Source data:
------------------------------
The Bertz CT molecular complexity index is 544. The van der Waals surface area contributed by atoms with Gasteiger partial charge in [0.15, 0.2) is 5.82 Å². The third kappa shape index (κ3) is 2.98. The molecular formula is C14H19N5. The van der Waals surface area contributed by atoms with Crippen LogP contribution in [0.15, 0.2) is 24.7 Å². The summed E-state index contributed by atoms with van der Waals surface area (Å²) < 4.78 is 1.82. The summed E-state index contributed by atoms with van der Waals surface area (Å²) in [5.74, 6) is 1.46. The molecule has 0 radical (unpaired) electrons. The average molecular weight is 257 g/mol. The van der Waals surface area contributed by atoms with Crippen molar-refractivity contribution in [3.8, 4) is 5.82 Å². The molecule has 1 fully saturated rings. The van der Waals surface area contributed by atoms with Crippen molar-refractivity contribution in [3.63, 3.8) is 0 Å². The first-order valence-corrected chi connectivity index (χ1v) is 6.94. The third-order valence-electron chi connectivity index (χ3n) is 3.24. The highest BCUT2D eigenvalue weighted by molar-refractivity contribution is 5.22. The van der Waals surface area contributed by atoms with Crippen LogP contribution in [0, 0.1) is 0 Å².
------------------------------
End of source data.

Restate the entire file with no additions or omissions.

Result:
The Bertz CT molecular complexity index is 544. The van der Waals surface area contributed by atoms with Gasteiger partial charge in [0.15, 0.2) is 5.82 Å². The third kappa shape index (κ3) is 2.98. The molecular formula is C14H19N5. The van der Waals surface area contributed by atoms with Crippen LogP contribution in [0.15, 0.2) is 24.7 Å². The summed E-state index contributed by atoms with van der Waals surface area (Å²) < 4.78 is 1.82. The summed E-state index contributed by atoms with van der Waals surface area (Å²) in [5.74, 6) is 1.46. The molecule has 0 radical (unpaired) electrons. The average molecular weight is 257 g/mol. The van der Waals surface area contributed by atoms with Crippen molar-refractivity contribution in [3.8, 4) is 5.82 Å². The molecule has 1 fully saturated rings. The van der Waals surface area contributed by atoms with Crippen molar-refractivity contribution in [3.63, 3.8) is 0 Å². The first-order valence-corrected chi connectivity index (χ1v) is 6.94. The third-order valence-electron chi connectivity index (χ3n) is 3.24. The highest BCUT2D eigenvalue weighted by molar-refractivity contribution is 5.22. The van der Waals surface area contributed by atoms with Crippen LogP contribution in [0, 0.1) is 0 Å².